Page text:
Four Tips To Help Lawyers Avoid Email Scams

Four Tips To Help Lawyers Avoid Email Scams

Four Tips To Help Lawyers Avoid Email Scams

Millions of emails are sent from all parts of the world each day. These emails often promise riches from a Nigerian prince. Of course, these emails are scams with some being more clever and enticing than others. Even attorneys are not exempt from the many email scams that inundate the internet.

A common scam involves the following:

*An attorney being contacted by a prospective, but unknown, client seeking representation in a dispute with another party.

*The prospective client signs the engagement agreement, emails the dispute’s underlying documents, and then confirms them by telephone.

*Almost immediately, the matter settles, and the opposing party is quick to send a check as settlement. This check is made payable to the attorney for the benefit of the client.

*The attorney then notifies the client and deposits the check in his or her attorney trust account.

*The client informs the attorney that he needs the funds immediately and provides his wire information.

Of course, some unsuspecting attorneys will cut a check to the client and then later find that the settlement check from the adverse party is a counterfeit. Despite the purported adverse party often being a real company and the underlying documents looking sophisticated and genuine in appearance.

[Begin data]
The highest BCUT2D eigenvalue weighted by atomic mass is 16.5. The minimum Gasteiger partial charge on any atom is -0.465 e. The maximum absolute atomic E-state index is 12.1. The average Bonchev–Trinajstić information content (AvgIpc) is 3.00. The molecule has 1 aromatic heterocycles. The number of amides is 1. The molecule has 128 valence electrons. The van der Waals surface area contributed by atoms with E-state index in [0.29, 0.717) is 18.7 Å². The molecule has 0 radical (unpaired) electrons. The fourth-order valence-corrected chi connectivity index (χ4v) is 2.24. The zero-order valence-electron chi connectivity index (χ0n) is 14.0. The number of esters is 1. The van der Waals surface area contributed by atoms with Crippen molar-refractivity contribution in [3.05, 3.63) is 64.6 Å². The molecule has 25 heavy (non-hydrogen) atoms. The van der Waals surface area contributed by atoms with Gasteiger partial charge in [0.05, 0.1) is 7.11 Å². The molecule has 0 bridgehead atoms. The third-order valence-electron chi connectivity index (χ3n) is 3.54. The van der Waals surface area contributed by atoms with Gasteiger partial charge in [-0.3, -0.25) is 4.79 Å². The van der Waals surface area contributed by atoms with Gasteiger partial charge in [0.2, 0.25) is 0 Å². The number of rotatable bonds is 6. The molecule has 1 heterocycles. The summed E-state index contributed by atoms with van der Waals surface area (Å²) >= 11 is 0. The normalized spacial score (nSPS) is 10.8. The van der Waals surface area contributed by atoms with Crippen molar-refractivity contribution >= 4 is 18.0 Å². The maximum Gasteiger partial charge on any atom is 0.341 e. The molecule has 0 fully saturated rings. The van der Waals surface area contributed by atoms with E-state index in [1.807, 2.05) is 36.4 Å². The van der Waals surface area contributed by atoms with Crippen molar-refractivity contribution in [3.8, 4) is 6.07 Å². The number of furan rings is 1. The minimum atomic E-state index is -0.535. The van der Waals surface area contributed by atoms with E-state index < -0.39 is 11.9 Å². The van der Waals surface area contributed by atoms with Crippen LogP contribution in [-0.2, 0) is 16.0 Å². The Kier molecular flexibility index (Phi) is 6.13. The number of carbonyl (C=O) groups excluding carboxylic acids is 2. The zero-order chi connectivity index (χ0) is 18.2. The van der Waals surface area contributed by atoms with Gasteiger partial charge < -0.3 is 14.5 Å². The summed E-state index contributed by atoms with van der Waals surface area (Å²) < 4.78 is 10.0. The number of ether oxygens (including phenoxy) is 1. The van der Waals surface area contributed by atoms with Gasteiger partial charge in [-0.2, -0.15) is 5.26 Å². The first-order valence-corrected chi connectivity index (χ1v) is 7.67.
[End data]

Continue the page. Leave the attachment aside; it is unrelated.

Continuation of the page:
This scenario and scam offer some lessons for attorneys. Here are four tips for avoiding these types of email scams.

  1. Always be careful whenever you receive a check from a party with whom you are unacquainted, particularly when the check is associated with a new attorney-client relationship,
  2. Do not disburse funds until your bank confirms that a deposited check has cleared and the funds are credited to your account. Attorneys should be even more cautious when a check is deposited into an attorney’s trust account.
  3. Remember and understand that although the bank has made the funds available for withdrawal the check may not have cleared. This means that you remain responsible for the funds.
  4. Establish internal procedures and controls within your office on the timing of checks and wires from any bank accounts, including and especially the attorney trust account.

 

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